Depending on which time reference model you prefer, the different tenses have slightly different meanings.
According to Reichenbach (1947) one of the prototypical meaning of future perfect (anterior future) can be represented as this:
whereas S = point of speach, E = event, R = point of reference
In other words: Someone's talking about an future event, but refering to it as anterior.
Anyway, the anterior future can be replaced with the present perfect (anterior present) as it also represents the relation
E-R, since present perfect is represented by
Moreover there are serious discussions among linguists wheter future and future perfect are tenses or moods. It is undeniable that these two tenses imply some kind of uncertainty. Have a look at these sentences:
- Ich fahre im August nach Griechenland.
- Ich werde im August nach Griechenland fahren.
- Morgen ist Sonntag.
- Morgen wird Sonntag sein.
- Wo sind deine Kinder momentan? Sie werden zuhause sein.
- Wo sind deine Kinder momentan? Sie sind bei ihrer Mutter.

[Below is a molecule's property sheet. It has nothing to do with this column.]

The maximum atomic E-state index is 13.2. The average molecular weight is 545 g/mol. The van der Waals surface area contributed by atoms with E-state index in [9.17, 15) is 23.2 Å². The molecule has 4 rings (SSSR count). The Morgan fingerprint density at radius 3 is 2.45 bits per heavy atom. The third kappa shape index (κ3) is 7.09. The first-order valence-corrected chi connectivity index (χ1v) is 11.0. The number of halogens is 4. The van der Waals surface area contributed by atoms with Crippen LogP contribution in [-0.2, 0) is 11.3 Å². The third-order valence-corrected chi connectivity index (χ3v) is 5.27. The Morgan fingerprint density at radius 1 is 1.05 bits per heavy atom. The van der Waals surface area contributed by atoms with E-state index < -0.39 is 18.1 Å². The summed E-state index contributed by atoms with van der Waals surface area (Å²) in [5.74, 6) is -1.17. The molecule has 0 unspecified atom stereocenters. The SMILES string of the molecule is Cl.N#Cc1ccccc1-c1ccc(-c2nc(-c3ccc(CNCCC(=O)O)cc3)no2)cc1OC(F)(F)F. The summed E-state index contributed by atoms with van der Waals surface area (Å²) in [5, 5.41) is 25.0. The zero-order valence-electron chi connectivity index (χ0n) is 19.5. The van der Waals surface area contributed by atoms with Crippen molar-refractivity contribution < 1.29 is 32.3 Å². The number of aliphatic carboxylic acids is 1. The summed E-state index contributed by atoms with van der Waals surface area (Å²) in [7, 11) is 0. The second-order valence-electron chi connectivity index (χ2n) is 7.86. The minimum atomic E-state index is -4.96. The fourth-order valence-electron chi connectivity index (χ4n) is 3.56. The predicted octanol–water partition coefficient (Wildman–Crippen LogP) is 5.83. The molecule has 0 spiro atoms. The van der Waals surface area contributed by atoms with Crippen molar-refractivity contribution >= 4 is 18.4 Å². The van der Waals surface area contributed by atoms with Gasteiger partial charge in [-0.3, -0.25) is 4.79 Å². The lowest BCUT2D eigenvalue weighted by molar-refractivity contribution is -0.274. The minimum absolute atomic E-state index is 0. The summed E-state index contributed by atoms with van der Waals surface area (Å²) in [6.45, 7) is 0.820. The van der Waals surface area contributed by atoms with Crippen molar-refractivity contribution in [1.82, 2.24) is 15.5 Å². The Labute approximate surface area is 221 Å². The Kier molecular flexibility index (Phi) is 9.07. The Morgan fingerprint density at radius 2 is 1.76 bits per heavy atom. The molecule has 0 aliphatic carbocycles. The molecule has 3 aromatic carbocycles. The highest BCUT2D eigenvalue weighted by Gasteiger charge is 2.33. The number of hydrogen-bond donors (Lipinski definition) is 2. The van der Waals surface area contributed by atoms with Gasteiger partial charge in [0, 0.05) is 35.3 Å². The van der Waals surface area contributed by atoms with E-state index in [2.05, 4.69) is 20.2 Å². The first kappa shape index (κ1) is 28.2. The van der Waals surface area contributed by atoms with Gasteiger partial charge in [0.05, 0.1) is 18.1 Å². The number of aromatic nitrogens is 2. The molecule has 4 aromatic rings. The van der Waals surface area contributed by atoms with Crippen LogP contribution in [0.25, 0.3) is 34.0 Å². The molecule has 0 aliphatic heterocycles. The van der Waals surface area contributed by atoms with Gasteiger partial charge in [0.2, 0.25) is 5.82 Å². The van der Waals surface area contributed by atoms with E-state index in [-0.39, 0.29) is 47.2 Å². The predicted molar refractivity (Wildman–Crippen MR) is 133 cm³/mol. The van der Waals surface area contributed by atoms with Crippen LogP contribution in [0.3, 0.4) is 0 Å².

In (1) and (2) we're speaking about a future event, but (1) is more likely to happen than (2). (3) is also refering to something in the future, but it is undoubtable that tomorrow is sunday, so in this case you can only use the present, (4) would be ungrammatically. Moreover (5) and (6) show that the mood issue is more important than the actual tense, since you can use future tense to express your doubt for something present (5), whereas (6) shows that the speaker is sure that his kids are with their mom.
So, the conclusion here is: You use simple future and future perfect more often to express aspects of mood than simply refering to future events. The use of the past perfect in
... bis sie den Hergang der Ereignisse am Montagabend rekonstruiert hat
is just fine, no need to use future perfect here, although you can, if you want.